Inactivation of Salmonella and Escherichia coli O157:H7 on Sliced and Whole Tomatoes by Allyl Isothiocyanate, Carvacrol, and Cinnamaldehyde in Vapor Phase

Authors: Obaidat, Mohammad M.; Frank, Joseph F.

Source: Journal of Food Protection®, Number 2, February 2009, pp. 228-446 , pp. 315-324(10)

Publisher: International Association for Food Protection

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Little is known about the effectiveness of antimicrobials in the vapor phase for control of pathogens on the surface of fresh produce. We determined the activity of allyl isothiocyanate (AIT), cinnamaldehyde, and carvacrol against Salmonella and Escherichia coli O157:H7 on sliced and whole tomatoes. Samples were treated with various concentrations of antimicrobial in the vapor phase at 4, 10, and 25°C in a closed container. AIT exhibited the highest antimicrobial activity followed by cinnamaldehyde. The lowest level of AIT (8.3 μl/liter of air) inactivated Salmonella on sliced tomatoes by 1.0 and 3.5 log at 4 and 10°C, respectively, in 10 days and by 2.8 log at 25°C in 10 h. This level of AIT inactivated Salmonella on whole tomatoes to the detection limit of <2 log CFU per tomato at 4 and 10°C in 10 days and by 1.3 log CFU per tomato at 25°C in 10 h. AIT also inactivated E. coli O157:H7 on sliced tomatoes by 3.0 log at 4 and 10°C in 10 days, but there was no inactivation at 25°C in 10 h. AIT reduced E. coli O157:H7 on whole tomatoes surface by 3.0 and 1.0 log CFU per tomato at 4 and 10°C, respectively, in 10 days and by 2.0 log CFU per tomato at 25°C in 10 h. Overall, greater inactivation occurred at 10 than at 4°C and on the tomato surface than between slices. Antimicrobials in vapor phase may be useful for controlling pathogens on fresh tomatoes marketed in packages containing enclosed headspace.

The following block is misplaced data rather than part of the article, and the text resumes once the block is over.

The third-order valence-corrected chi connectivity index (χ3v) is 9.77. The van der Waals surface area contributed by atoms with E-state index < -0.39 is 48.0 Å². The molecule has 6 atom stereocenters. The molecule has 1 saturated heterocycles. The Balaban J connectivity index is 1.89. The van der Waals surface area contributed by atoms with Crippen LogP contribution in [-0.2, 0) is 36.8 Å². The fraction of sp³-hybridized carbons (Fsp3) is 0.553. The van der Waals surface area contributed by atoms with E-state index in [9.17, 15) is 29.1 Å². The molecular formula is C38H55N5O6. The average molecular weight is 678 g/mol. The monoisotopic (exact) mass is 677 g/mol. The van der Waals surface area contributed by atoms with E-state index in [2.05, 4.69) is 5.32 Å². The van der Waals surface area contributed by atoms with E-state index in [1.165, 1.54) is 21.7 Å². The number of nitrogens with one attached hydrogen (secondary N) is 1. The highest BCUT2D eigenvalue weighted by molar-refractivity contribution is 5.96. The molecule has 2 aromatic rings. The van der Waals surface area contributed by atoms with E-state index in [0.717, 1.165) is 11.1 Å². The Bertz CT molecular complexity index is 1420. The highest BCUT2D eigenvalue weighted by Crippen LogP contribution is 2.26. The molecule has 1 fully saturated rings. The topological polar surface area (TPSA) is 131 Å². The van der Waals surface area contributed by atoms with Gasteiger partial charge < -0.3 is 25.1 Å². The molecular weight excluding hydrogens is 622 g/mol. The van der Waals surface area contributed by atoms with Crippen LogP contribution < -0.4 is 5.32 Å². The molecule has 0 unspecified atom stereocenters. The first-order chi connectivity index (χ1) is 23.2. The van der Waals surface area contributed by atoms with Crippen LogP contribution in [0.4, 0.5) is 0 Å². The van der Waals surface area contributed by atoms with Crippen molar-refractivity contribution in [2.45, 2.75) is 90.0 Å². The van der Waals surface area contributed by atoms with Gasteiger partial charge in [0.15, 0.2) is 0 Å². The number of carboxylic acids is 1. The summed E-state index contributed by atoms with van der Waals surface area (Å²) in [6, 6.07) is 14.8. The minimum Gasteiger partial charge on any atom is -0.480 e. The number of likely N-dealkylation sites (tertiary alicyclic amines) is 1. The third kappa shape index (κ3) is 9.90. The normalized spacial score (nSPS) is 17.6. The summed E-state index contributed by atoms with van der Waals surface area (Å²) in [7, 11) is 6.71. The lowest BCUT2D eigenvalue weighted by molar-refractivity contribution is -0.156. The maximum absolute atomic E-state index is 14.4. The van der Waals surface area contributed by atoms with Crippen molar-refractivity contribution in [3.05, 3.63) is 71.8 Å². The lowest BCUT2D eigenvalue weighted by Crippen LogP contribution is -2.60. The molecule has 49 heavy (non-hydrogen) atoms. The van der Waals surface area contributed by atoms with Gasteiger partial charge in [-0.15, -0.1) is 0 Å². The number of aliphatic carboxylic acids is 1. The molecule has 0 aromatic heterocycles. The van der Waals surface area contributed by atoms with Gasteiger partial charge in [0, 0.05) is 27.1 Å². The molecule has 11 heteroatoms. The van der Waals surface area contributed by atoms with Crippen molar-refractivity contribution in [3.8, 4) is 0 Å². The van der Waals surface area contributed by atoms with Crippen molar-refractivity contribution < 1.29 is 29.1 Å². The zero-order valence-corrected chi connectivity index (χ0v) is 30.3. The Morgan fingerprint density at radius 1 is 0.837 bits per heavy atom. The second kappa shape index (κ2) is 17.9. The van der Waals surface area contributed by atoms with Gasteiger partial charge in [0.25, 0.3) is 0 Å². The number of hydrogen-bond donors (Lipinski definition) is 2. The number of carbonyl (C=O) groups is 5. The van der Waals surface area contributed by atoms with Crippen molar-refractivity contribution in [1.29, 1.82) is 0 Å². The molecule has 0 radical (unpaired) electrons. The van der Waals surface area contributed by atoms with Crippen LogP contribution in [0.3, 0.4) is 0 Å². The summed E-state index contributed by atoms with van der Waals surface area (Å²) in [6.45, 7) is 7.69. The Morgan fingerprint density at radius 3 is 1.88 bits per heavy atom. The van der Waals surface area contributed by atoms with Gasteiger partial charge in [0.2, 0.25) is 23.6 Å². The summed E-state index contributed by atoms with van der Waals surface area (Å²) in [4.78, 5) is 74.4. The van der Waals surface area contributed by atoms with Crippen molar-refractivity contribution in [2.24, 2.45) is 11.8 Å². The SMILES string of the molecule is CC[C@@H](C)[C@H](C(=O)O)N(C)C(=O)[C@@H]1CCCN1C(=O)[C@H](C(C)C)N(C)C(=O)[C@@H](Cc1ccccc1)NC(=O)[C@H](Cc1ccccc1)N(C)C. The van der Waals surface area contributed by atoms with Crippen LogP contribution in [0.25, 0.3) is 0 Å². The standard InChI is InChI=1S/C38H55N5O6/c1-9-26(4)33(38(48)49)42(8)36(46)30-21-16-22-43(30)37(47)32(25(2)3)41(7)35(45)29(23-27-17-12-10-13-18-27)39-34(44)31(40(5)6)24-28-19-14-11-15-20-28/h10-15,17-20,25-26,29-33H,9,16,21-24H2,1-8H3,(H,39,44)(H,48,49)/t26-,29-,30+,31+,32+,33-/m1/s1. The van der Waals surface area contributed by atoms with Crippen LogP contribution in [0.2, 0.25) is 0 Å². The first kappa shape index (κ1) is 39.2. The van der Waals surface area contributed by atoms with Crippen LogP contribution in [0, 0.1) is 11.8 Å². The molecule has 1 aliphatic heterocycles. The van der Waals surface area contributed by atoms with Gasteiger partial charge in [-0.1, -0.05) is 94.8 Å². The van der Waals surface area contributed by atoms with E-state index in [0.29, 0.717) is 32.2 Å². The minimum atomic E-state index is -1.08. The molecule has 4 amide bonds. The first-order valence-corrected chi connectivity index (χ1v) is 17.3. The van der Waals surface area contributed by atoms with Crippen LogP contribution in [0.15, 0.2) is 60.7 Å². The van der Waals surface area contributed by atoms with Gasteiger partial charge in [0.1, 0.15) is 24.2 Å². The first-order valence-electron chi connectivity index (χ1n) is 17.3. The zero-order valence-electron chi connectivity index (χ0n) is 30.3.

Document Type: Research Article

Affiliations: Department of Food Science and Technology, University of Georgia, Athens, Georgia 30602-7610, USA

Publication date: February 1, 2009

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